Demonstrating how vanilla spice is planted to 30 smallholder farmers representing farmer groups’ members of MVIWATA in Ng’anda village Wanging’ombe district Njombe region is Mr Haji Ramadhani (Mkandanongwa) a member of MVIWATA from Mlimani local farmers network Morogoro Municipal.
The vanilla production training was organised by members of MVIWATA in Ng’anda village, Wanging’ombe district in Njombe region after been aware that there is untapped potential in Vanilla production. Arranged on theoretical and practical aspects the participants of the training were able to learn the key steps and requirements to grow vanilla from Mr Haji Ramadhani.
Mr Haji Ramadhani famously known as Mr Mkandanongwa is a trainer having a vast experience in agro-ecological practices and spice production. Having received this knowledge from a number of trainings organised by MVIWATA for years, Mr Haji has been useful in training fellow farmers’ members of MVIWATA to advance their production capacity and skills. Mr. Haji learned vanilla production from Kagera region through a farmer to farmer and exchange visits organised by MVIWATA.
Vanilla farming is less popular in Tanzania but farmers from Zanzibar and regions like Kagera, Morogoro, Kilimanjaro and Njombe have run into its cultivation. Vanilla is pollinated by hand, producing one bean per flower. It is a labour-intensive process thus effective to be produced through groups of farmers a model widely used by MVIWATA members.
Vanilla is in big demand in several foreign markets including Europe, Middle East, China, Australia and the United States of America. Vanilla is a sought after product, usually the second most expensive spice in the world. This meal-flavouring plant ranks as the number two most pricey of all spices. Only saffron is higher-priced.
The plant originated in Mexico and is a major natural flavour widely used in many industries as food, beverages, sodas, pharmaceutics, cosmetics tobacco and traditional crafts. Vanilla beans originated in Mexico, and in some Central American countries as Costa Rica and Honduras. However, today vanilla beans are cultivated in many areas of the world and the main producing countries are Madagascar, Indonesia, China, Comoros and in a lesser extent Tonga, Reunion, Turkey and Guadeloupe. Countries that cure vanilla and re-export the finished product make important profits without running risks associated with primary production. Thus, the main re-exporting countries are Japan, Germany, France, UK and USA.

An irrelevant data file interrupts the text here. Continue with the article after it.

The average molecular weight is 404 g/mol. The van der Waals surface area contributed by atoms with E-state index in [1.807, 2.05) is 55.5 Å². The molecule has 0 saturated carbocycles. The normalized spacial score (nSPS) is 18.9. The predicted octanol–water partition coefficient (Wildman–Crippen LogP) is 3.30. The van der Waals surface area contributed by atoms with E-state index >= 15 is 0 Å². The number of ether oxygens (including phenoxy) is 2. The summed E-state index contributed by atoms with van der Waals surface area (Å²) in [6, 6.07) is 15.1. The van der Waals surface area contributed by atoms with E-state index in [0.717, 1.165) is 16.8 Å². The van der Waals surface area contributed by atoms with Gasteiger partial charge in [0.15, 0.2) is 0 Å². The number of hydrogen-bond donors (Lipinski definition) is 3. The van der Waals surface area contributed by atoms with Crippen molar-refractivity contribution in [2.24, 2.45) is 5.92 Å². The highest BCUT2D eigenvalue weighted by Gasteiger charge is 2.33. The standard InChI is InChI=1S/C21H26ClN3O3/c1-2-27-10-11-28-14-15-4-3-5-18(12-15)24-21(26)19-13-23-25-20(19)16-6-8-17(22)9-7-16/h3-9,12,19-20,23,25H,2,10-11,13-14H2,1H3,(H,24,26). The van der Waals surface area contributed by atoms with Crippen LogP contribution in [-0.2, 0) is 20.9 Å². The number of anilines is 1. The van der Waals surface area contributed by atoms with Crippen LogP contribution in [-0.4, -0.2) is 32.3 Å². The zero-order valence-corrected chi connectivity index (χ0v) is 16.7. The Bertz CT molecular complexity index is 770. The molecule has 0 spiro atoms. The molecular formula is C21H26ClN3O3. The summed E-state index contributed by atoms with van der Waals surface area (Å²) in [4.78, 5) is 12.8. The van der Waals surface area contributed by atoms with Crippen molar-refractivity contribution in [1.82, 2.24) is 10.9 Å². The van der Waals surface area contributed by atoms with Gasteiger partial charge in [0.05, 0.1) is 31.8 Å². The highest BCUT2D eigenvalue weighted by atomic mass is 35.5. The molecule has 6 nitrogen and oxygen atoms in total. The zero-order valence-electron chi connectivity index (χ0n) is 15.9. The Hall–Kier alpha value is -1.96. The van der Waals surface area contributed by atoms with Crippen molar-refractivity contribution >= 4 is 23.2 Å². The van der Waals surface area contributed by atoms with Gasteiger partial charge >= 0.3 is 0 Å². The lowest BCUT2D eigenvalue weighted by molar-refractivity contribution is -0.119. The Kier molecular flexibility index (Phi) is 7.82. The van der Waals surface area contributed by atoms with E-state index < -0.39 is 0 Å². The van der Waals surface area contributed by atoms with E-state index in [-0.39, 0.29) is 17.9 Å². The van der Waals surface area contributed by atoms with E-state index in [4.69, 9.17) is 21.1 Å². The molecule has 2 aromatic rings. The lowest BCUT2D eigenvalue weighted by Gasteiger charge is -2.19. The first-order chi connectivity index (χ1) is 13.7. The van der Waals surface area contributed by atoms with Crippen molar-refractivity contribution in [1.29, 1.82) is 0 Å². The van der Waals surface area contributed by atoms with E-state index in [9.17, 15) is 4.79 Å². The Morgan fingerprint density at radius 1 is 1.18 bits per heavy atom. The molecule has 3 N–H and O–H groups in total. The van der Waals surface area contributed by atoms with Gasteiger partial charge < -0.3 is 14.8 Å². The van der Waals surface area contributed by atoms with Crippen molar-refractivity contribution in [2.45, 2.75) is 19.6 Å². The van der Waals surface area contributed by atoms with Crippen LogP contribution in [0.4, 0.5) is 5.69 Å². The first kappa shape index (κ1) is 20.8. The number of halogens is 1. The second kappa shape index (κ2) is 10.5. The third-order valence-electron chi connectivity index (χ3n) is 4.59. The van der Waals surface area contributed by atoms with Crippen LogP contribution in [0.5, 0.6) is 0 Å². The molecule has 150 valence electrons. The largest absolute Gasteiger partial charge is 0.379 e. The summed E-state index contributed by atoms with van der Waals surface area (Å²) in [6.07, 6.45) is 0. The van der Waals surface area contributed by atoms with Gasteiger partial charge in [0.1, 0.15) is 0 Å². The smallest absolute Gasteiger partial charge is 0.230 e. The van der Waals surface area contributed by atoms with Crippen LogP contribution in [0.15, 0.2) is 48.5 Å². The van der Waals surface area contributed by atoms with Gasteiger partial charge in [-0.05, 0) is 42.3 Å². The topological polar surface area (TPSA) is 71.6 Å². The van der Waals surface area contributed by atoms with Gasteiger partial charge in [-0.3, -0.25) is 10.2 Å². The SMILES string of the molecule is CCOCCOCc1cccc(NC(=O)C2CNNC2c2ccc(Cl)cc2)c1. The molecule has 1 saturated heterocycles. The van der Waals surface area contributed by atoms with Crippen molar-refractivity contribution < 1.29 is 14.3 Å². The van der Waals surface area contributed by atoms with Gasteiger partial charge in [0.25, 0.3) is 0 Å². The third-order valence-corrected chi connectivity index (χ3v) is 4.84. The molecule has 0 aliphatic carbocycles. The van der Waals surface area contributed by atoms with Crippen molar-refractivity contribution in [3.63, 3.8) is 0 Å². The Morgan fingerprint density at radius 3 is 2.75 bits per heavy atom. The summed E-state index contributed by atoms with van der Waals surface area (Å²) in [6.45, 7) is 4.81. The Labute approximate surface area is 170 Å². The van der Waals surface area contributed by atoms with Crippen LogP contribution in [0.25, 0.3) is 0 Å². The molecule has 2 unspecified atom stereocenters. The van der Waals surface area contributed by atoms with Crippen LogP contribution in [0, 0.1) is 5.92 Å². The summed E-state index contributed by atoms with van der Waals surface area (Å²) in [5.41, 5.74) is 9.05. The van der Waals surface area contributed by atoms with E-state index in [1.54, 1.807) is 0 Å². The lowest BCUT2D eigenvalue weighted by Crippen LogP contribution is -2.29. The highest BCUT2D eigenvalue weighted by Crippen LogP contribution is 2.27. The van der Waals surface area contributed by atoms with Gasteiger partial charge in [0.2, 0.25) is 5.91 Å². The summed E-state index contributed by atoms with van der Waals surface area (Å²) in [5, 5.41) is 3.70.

Vanilla production in Tanzania however profitable faces a number of challenges including lack of a by-law to protect the crop, skilled extension officers with background on vanilla, limited technology and lack of a coordination mechanism. Trainings to MVIWATA farmers groups by Mr. Haji are in series because vanilla production requires step by step trainings from production to harvesting, sorting and grading, packing, transportation and marketing.
Lastly Mr, Haji urged farmers during the training that for them to get quality and sustainable yield, organic farming technique has to be adopted. He further emphasizes that mechanization is not a solution. Vanilla is interplanted with other crops and grows on support trees. Therefore, land preparation prior to vanilla planting has to be done by hoe and cannot be done by tractor. Once planted, weeding also has to be done by hoe. Vanilla plants have shallow roots and would easily be damaged during weeding if care is not taken.